Busan or Bust: Days 6 and 7 ~ setbacks, surprises and the End of the Road

In which my body is falling apart, the bikes are falling apart, but we finally make it to Busan and THE BEACH

Day 6 ~ 남지 to 양산 (Namji to Yangsan) 70km

Day 7 ~ 양산 to 해운대, 부산 (Yangsan to Haeundae beach, Busan) 40km

You can also navigate from Yangsan to Busan Seomyeon station using Jan Boonstra‘s live Google Map.

The end of the trail

The end of the trail

The story so far
Day 6 started in high spirits with a lie-in until 8am and fine weather. We trotted merrily down to pack up the bikes in the parking garage below our motel and disaster struck. Wonderboy’s valve blew, and I discovered that, despite meticulous bike parts planning, I had neglected to pack, or even acquire, a spanner.

Wonderboy’s workhorse of a bike, aptly named Beast, does not feature such niceties as a quick release front wheel. After destroying a pair of cheap Daiso pliers in an attempt to undo the bolts, we trooped round the corner to the handy supermarket to buy the right tool for the job, which they only stocked in industrial size. It didn’t take too long to get the inner tube changed once we were properly equipped, and we were underway for the day before 11am.

I had that slightly gloomy feeling in the pit of my stomach that you get when you’re about to finish a great book and you don’t want the story to end. It may have been down to the weather, which was close and cloudy with rain predicted. I think it was also the feeling of coming to the end of a journey which I have really loved. There’s still the week on the beach to look forward to, but for once, it really is the journey, not the destination, that has been the most enjoyable part of the whole experience.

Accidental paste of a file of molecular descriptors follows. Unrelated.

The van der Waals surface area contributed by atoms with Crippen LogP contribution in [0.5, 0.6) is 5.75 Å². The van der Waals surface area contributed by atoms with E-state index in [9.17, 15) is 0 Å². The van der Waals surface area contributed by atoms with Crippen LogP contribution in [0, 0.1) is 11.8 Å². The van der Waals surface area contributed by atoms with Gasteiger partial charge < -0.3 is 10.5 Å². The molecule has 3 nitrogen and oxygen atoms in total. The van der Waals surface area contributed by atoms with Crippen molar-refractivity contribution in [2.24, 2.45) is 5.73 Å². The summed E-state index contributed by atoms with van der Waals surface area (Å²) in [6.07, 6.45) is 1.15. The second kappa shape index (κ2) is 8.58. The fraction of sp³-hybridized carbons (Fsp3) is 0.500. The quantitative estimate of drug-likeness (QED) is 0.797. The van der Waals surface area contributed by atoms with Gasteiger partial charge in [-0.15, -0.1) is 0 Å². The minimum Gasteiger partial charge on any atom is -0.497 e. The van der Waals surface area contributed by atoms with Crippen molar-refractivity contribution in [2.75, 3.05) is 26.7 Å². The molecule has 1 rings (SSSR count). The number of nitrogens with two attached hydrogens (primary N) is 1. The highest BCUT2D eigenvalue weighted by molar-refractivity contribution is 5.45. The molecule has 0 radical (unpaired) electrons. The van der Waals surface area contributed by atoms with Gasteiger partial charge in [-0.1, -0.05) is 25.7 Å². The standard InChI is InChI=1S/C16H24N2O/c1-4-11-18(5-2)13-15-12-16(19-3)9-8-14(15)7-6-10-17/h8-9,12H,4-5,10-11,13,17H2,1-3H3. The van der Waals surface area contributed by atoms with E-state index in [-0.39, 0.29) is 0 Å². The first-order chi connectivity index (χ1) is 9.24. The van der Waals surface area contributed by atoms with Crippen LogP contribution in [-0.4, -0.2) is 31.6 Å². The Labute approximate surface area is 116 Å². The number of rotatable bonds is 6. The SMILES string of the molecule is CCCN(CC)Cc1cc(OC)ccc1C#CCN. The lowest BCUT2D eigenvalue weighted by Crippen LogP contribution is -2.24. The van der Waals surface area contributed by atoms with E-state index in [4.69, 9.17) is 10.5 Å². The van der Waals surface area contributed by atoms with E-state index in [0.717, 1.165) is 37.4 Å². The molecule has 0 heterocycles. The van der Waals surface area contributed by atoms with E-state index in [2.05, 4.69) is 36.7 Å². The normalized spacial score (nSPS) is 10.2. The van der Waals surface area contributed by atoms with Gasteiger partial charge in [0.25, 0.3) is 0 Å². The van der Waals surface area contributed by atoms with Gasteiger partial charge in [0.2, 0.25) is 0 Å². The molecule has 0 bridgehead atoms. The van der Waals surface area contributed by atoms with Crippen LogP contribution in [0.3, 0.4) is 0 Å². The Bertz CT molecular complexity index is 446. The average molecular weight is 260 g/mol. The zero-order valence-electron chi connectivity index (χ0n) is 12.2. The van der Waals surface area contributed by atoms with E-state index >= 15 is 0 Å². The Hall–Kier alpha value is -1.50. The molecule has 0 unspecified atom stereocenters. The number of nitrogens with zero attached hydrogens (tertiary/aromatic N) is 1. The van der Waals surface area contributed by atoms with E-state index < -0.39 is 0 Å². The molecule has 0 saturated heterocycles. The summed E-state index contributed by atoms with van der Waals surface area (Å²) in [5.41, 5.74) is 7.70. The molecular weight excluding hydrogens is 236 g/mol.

Ignoring the blues and determined to enjoy what remained of the trail, I set off humming a tune as I crossed the lovely bike bridge and headed east. The first stamp of the day was acquired with little fuss and then I was back over the river again.

Shortly after midday I felt the first drops of rain and pulled out the glamorous bin bag, thus far unused, to wrap up the backpack, which needed completely undoing and taking off the bike rack and then putting back on again. I’d noticed a bit of play in the bike rack the evening before and tightened the screws, but this was to become a nagging issue as the day wore on.

The rain, echoing my mental state as if in a crap rip-off of Wuthering Heights (Wuthering Bikes, perhaps) was surprisingly refreshing and restored a sense of challenge to the ride. Feeling like a hero once again I revelled in the wet weather and the swishing sound of the tyres cutting through the rain. The nods to fellow cyclists braving the weather or huddled in the many shelters along the way became conspiratorial. The lush scenery of widening river and green hills was well-suited to the mist and rain.

misty trail

misty trail

Bridges in the mist

Bridges in the mist

The Last Sign!

The Last Sign!

Closer to Yangsan and the outskirts of Busan there were more people out making the most of the Saturday afternoon regardless of the weather. I trailed a small bike club towards the final Stamp Stop of the journey at Yangsan Water Culture Centre; ‘trailed’ because by this time the bike rack had come very loose and every tiny bump made me fear that either the rack would slip, disgorging hundreds of dollars worth of new camera gear rudely on its head, or worse – that it would snap completely and take my seat post with it.

I finally limped in to the desolate town of Mulgeum-eup after 4pm. The few motels clustered miserably near the train station were pricey and uninterested in negotiation, but I needed a shower and I’d spotted a bike shop on the way in which I intended to check out to resolve the rack issue. Checking into Motel Kan, I was pleased to discover I was at least getting my money’s worth with a huge room with all mod-cons and a great shower.

The evening’s entertainment consisted of an hour fiddling with the bike rack and changing the rear brakes (which I really should have checked and changed after the first hills day), a trip to the bike shop to purchase a new screw for the stripped one causing my rack woes and a new brake cable, and some cheap don katsu in a 김밥전국 place followed by the awful late 90s Kevin Costner vehicle, The Postman , a film whose bleak-with-an-end-note-of-hope world served as a metaphor for the day.

Mulgeum-eup in drizzle

Mulgeum-eup in drizzle